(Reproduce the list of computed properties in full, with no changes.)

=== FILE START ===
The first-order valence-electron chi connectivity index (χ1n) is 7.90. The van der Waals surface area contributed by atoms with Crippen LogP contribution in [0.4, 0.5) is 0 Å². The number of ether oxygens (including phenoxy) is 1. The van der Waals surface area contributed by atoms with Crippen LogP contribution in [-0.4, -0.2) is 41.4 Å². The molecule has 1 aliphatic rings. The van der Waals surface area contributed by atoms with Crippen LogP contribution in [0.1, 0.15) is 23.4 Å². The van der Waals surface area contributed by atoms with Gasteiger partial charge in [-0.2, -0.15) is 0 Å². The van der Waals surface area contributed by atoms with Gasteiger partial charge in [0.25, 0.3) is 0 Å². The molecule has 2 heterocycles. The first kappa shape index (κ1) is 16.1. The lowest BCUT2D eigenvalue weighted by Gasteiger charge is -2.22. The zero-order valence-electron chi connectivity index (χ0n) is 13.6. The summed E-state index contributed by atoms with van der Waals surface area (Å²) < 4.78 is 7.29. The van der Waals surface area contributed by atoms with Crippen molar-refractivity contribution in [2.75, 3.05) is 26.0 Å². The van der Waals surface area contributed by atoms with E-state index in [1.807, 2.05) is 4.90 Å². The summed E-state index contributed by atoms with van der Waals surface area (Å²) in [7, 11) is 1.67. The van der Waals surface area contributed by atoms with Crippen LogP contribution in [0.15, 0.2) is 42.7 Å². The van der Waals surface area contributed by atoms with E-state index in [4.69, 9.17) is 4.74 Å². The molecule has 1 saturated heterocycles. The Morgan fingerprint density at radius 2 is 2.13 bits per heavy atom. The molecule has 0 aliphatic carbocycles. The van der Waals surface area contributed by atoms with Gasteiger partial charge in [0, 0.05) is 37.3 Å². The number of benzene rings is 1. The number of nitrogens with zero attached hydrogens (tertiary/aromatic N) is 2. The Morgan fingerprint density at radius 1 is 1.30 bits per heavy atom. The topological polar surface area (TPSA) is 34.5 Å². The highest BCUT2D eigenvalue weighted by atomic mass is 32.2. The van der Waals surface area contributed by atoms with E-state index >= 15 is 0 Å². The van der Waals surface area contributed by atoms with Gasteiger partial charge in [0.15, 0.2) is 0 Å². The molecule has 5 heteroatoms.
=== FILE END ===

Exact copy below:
The first-order valence-electron chi connectivity index (χ1n) is 7.90. The van der Waals surface area contributed by atoms with Crippen LogP contribution in [0.4, 0.5) is 0 Å². The number of ether oxygens (including phenoxy) is 1. The van der Waals surface area contributed by atoms with Crippen LogP contribution in [-0.4, -0.2) is 41.4 Å². The molecule has 1 aliphatic rings. The van der Waals surface area contributed by atoms with Crippen LogP contribution in [0.1, 0.15) is 23.4 Å². The van der Waals surface area contributed by atoms with Gasteiger partial charge in [-0.2, -0.15) is 0 Å². The van der Waals surface area contributed by atoms with Gasteiger partial charge in [0.25, 0.3) is 0 Å². The molecule has 2 heterocycles. The first kappa shape index (κ1) is 16.1. The lowest BCUT2D eigenvalue weighted by Gasteiger charge is -2.22. The zero-order valence-electron chi connectivity index (χ0n) is 13.6. The summed E-state index contributed by atoms with van der Waals surface area (Å²) < 4.78 is 7.29. The van der Waals surface area contributed by atoms with Crippen molar-refractivity contribution in [2.75, 3.05) is 26.0 Å². The van der Waals surface area contributed by atoms with E-state index in [1.807, 2.05) is 4.90 Å². The summed E-state index contributed by atoms with van der Waals surface area (Å²) in [7, 11) is 1.67. The van der Waals surface area contributed by atoms with Crippen LogP contribution in [0.15, 0.2) is 42.7 Å². The van der Waals surface area contributed by atoms with E-state index in [4.69, 9.17) is 4.74 Å². The molecule has 1 saturated heterocycles. The Morgan fingerprint density at radius 2 is 2.13 bits per heavy atom. The molecule has 0 aliphatic carbocycles. The van der Waals surface area contributed by atoms with Gasteiger partial charge in [0, 0.05) is 37.3 Å². The number of benzene rings is 1. The number of nitrogens with zero attached hydrogens (tertiary/aromatic N) is 2. The Morgan fingerprint density at radius 1 is 1.30 bits per heavy atom. The topological polar surface area (TPSA) is 34.5 Å². The highest BCUT2D eigenvalue weighted by atomic mass is 32.2. The van der Waals surface area contributed by atoms with E-state index >= 15 is 0 Å². The van der Waals surface area contributed by atoms with Gasteiger partial charge in [0.15, 0.2) is 0 Å². The molecule has 5 heteroatoms.